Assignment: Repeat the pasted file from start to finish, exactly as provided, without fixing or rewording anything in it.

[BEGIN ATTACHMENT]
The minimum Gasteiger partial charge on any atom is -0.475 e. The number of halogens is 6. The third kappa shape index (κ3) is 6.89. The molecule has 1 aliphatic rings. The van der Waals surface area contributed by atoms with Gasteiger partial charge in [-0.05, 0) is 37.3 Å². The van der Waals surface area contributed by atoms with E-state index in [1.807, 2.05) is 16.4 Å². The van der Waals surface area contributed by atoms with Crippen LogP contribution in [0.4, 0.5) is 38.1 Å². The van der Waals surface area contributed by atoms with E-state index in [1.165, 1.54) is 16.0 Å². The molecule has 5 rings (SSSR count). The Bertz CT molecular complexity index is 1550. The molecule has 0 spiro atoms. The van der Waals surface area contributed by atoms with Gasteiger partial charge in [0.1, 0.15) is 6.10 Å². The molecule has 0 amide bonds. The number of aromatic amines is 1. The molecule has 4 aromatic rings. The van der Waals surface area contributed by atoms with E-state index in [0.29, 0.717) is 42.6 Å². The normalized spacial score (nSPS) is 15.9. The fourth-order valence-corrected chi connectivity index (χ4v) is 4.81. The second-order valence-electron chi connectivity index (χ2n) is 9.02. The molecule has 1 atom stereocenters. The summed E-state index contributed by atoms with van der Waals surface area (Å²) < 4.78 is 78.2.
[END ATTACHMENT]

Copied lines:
The minimum Gasteiger partial charge on any atom is -0.475 e. The number of halogens is 6. The third kappa shape index (κ3) is 6.89. The molecule has 1 aliphatic rings. The van der Waals surface area contributed by atoms with Gasteiger partial charge in [-0.05, 0) is 37.3 Å². The van der Waals surface area contributed by atoms with E-state index in [1.807, 2.05) is 16.4 Å². The van der Waals surface area contributed by atoms with Crippen LogP contribution in [0.4, 0.5) is 38.1 Å². The van der Waals surface area contributed by atoms with E-state index in [1.165, 1.54) is 16.0 Å². The molecule has 5 rings (SSSR count). The Bertz CT molecular complexity index is 1550. The molecule has 0 spiro atoms. The van der Waals surface area contributed by atoms with Gasteiger partial charge in [0.1, 0.15) is 6.10 Å². The molecule has 0 amide bonds. The number of aromatic amines is 1. The molecule has 4 aromatic rings. The van der Waals surface area contributed by atoms with E-state index in [0.29, 0.717) is 42.6 Å². The normalized spacial score (nSPS) is 15.9. The fourth-order valence-corrected chi connectivity index (χ4v) is 4.81. The second-order valence-electron chi connectivity index (χ2n) is 9.02. The molecule has 1 atom stereocenters. The summed E-state index contributed by atoms with van der Waals surface area (Å²) < 4.78 is 78.2.